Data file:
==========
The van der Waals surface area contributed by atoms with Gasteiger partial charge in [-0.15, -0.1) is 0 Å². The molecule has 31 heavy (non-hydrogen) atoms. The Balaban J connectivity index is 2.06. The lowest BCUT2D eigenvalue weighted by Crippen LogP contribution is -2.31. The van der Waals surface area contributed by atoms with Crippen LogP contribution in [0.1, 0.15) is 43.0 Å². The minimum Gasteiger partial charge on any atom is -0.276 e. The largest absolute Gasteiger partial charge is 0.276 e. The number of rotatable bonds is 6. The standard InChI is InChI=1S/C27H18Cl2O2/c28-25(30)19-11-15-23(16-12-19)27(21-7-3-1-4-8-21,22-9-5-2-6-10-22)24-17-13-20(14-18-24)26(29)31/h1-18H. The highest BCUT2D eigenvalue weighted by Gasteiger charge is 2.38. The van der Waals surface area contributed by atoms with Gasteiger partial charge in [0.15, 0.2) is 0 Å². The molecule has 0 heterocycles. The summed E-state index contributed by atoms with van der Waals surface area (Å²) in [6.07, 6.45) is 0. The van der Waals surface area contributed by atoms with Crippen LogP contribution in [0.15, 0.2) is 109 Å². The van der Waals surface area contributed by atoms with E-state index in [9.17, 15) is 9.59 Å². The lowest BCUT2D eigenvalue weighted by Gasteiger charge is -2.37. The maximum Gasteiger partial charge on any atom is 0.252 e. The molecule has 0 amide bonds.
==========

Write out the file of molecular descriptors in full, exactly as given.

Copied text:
The van der Waals surface area contributed by atoms with Gasteiger partial charge in [-0.15, -0.1) is 0 Å². The molecule has 31 heavy (non-hydrogen) atoms. The Balaban J connectivity index is 2.06. The lowest BCUT2D eigenvalue weighted by Crippen LogP contribution is -2.31. The van der Waals surface area contributed by atoms with Crippen LogP contribution in [0.1, 0.15) is 43.0 Å². The minimum Gasteiger partial charge on any atom is -0.276 e. The largest absolute Gasteiger partial charge is 0.276 e. The number of rotatable bonds is 6. The standard InChI is InChI=1S/C27H18Cl2O2/c28-25(30)19-11-15-23(16-12-19)27(21-7-3-1-4-8-21,22-9-5-2-6-10-22)24-17-13-20(14-18-24)26(29)31/h1-18H. The highest BCUT2D eigenvalue weighted by Gasteiger charge is 2.38. The van der Waals surface area contributed by atoms with Gasteiger partial charge in [0.15, 0.2) is 0 Å². The molecule has 0 heterocycles. The summed E-state index contributed by atoms with van der Waals surface area (Å²) in [6.07, 6.45) is 0. The van der Waals surface area contributed by atoms with Crippen LogP contribution in [0.15, 0.2) is 109 Å². The van der Waals surface area contributed by atoms with E-state index in [9.17, 15) is 9.59 Å². The lowest BCUT2D eigenvalue weighted by Gasteiger charge is -2.37. The maximum Gasteiger partial charge on any atom is 0.252 e. The molecule has 0 amide bonds.